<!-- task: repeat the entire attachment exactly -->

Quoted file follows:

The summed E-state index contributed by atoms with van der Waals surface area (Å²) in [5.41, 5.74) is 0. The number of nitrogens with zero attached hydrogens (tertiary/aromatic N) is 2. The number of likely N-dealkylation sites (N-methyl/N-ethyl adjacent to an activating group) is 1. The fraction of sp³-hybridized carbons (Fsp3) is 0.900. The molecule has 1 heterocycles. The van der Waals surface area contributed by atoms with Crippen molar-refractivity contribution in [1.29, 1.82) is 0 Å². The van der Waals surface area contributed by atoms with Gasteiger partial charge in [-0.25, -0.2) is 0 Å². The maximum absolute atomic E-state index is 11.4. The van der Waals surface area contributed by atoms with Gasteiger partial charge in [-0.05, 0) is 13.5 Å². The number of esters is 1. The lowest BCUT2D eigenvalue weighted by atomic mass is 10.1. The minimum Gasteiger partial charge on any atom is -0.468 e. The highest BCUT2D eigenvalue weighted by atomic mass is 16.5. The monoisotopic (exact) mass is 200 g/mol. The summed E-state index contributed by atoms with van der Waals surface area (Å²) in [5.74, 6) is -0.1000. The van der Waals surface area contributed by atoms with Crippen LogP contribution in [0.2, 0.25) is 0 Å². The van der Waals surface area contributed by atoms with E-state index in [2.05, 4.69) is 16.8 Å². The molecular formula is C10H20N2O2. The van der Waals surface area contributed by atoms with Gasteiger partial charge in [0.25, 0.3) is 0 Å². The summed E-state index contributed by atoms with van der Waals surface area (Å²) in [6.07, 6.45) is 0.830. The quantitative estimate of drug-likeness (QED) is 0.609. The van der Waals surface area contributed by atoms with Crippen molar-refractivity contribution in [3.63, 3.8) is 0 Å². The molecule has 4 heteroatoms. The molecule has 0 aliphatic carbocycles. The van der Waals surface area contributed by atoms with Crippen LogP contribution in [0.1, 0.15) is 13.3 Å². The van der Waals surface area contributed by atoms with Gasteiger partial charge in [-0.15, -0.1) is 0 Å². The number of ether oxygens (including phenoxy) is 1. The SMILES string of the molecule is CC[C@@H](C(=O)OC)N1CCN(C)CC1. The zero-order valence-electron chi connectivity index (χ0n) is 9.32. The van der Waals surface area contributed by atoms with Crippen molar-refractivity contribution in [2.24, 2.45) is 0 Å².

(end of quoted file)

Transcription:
The summed E-state index contributed by atoms with van der Waals surface area (Å²) in [5.41, 5.74) is 0. The number of nitrogens with zero attached hydrogens (tertiary/aromatic N) is 2. The number of likely N-dealkylation sites (N-methyl/N-ethyl adjacent to an activating group) is 1. The fraction of sp³-hybridized carbons (Fsp3) is 0.900. The molecule has 1 heterocycles. The van der Waals surface area contributed by atoms with Crippen molar-refractivity contribution in [1.29, 1.82) is 0 Å². The van der Waals surface area contributed by atoms with Gasteiger partial charge in [-0.25, -0.2) is 0 Å². The maximum absolute atomic E-state index is 11.4. The van der Waals surface area contributed by atoms with Gasteiger partial charge in [-0.05, 0) is 13.5 Å². The number of esters is 1. The lowest BCUT2D eigenvalue weighted by atomic mass is 10.1. The minimum Gasteiger partial charge on any atom is -0.468 e. The highest BCUT2D eigenvalue weighted by atomic mass is 16.5. The monoisotopic (exact) mass is 200 g/mol. The summed E-state index contributed by atoms with van der Waals surface area (Å²) in [5.74, 6) is -0.1000. The van der Waals surface area contributed by atoms with Crippen LogP contribution in [0.2, 0.25) is 0 Å². The van der Waals surface area contributed by atoms with E-state index in [2.05, 4.69) is 16.8 Å². The molecular formula is C10H20N2O2. The van der Waals surface area contributed by atoms with Gasteiger partial charge in [0.25, 0.3) is 0 Å². The summed E-state index contributed by atoms with van der Waals surface area (Å²) in [6.07, 6.45) is 0.830. The quantitative estimate of drug-likeness (QED) is 0.609. The van der Waals surface area contributed by atoms with Crippen molar-refractivity contribution in [3.63, 3.8) is 0 Å². The molecule has 4 heteroatoms. The molecule has 0 aliphatic carbocycles. The van der Waals surface area contributed by atoms with Crippen LogP contribution in [0.1, 0.15) is 13.3 Å². The van der Waals surface area contributed by atoms with Gasteiger partial charge in [-0.15, -0.1) is 0 Å². The number of ether oxygens (including phenoxy) is 1. The SMILES string of the molecule is CC[C@@H](C(=O)OC)N1CCN(C)CC1. The zero-order valence-electron chi connectivity index (χ0n) is 9.32. The van der Waals surface area contributed by atoms with Crippen molar-refractivity contribution in [2.24, 2.45) is 0 Å².